Located near Irkutsk, Lake Baikal is the world’s deepest lake at 1,642 meters. When I visited this part of Siberia in March 2017, it was around the time of the year when the lake is covered with ice. Why was I there? Simple - I wanted to cover 800 kilometers of this enormous lake using an largely-unmodified Yamaha motorcycle. I didn’t take a tent, and I didn’t take a satellite phone. Everything would be on me. No team, no backup crew, nothing. Just me.
The journey started on the lake’s frozen surface which cracked and bent under regularly. In temperatures as low as -29.5°C, I was forced to take a further step into the unknown by riding as far out as 15 kilometers from the short to get a solid grip level from the studded tyres.
One thing I learned is that you will never be fully prepared for such a trip, no matter how hard you try. Back at home in Lithuania, I tested the bike I used, a Yamaha XT600Z Tenere, a little bit before leaving but that was it. I had never experienced the feel of driving on studs and how this particular bike reacts to the cold. Similarly, I wasn’t sure how I would react to such cold temperatures, either.
“In the list of Karolis Mieliauskas’ trips before Baikal, there already were some impressive adventures. (…) However none of them prepared him for this journey alone, far from the shore of the deepest lake in the world”
– journalist and motorcyclist Bob Whitby, “ADV Pulse”.
I kept listening how the ice was cracking under the strain of the bike. It seemed sensible to use the heel of my boot to check if it would hold the weight of us. Partly frozen ice rifts on the surface of the lake were every 0.5 kilometers or so, and sometimes my foot went through and other times it didn’t. By using the boots to test how strong ice on a rift was, and if we’d go through it, I ended up carrying out my first ride across Lake Baikal with pretty wet feet during the winter.
Looking back, I wasn’t fully prepared for this first trip at all. However, I don’t see any reason to worry about this. I like to say that self confidence is not when you know exactly what will be IF will be. It is always impossible to predict everything that might happen, so why waste your time and energy thinking “coulda, woulda, shoulda.” I also think that if I started trusting that rational part of my brain too much, then who knows? Maybe I wouldn’t have come to Baikal at all.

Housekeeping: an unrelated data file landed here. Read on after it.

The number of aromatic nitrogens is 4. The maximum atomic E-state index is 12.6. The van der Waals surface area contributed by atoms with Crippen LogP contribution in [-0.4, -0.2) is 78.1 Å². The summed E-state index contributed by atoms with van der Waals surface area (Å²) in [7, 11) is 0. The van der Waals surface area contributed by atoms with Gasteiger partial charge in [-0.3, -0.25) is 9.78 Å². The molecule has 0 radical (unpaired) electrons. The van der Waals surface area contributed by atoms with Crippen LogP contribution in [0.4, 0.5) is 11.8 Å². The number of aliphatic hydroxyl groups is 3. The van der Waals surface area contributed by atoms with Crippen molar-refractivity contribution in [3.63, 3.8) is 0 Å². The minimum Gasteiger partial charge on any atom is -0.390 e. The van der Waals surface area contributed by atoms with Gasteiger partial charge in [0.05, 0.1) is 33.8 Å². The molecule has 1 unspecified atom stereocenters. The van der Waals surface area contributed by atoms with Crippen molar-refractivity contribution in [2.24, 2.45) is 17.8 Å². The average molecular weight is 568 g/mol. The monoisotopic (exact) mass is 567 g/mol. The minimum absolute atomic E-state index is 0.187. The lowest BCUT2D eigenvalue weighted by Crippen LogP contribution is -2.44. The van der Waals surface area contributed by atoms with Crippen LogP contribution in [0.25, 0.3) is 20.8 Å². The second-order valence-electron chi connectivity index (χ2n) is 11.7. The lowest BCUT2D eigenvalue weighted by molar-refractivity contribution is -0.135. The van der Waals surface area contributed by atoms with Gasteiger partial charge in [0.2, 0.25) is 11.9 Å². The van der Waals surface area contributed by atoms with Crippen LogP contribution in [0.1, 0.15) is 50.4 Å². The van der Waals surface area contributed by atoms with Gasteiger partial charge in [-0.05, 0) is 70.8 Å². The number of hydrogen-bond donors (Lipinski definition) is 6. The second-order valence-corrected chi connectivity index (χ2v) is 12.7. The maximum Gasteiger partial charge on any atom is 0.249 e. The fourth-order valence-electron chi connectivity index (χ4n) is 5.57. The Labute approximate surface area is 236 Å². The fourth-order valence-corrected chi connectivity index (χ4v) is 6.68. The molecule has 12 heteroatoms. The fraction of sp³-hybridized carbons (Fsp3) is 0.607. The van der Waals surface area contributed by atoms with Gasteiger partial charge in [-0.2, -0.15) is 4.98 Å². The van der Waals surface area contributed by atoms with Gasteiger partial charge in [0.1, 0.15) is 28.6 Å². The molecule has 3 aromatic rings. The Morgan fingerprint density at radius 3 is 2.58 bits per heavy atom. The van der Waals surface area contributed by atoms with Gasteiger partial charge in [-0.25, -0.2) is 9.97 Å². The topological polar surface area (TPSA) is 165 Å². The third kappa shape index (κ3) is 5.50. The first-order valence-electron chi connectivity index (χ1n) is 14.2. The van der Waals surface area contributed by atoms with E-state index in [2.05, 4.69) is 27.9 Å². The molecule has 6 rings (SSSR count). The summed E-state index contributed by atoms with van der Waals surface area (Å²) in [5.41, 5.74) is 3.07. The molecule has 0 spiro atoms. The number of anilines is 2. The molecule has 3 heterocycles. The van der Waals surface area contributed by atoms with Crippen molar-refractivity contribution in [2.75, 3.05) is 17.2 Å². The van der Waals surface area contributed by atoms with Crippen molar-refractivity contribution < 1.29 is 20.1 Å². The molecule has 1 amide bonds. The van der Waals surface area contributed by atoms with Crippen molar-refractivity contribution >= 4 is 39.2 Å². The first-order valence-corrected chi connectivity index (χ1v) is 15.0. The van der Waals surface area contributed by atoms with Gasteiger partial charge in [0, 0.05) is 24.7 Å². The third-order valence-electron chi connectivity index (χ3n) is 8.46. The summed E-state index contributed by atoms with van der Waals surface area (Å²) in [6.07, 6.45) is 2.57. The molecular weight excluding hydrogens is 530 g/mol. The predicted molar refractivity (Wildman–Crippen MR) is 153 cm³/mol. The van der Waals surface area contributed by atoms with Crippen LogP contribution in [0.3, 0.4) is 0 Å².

The biggest motivation behind going to Baikal was a fascination with the place. It is the world’s deepest lake and during the time of year looks like a big white desert. I still don’t know why, but its mysterious nature and sheer size kept cropping up in my thoughts. It seemed the perfect time (as now is) to let life live me, instead of me trying to live life. I noticed that I was doing things that were moving me closer to going instead of thinking about it. In the end, I just gave in, selected a date, and then everything started.
Despite using what was essentially a standard road bike, most of my attention was taken up by a fear of damaging myself instead of worrying about technical issues. When you start your day by falling off your motorbike and onto the ice, you start worrying about whether it is you or the machine that will come of worse during the next crash. Ultimately, these moments are about you and no less important than any technical problem. Standing amidst the ice rifts and seeing just water was also a good indicator of the physical and mental effort that this first journey would take. It was staggering.
Being on Baikal and away from the bustle of a city was very special. Across each kilometer I was in awe, but not of the view only. The place’s sheer seclusion allowed me to really embrace inner processes, thoughts, and emotions. It was a time of - now.
I read a quote in Motorbike Rider and I think it sums things up nicely about the Baikal journey:
“For most travelers, driving in difficult conditions – in the heat, cold, strong wind or in rainfall – is misery. But to others it is a blissful experience.”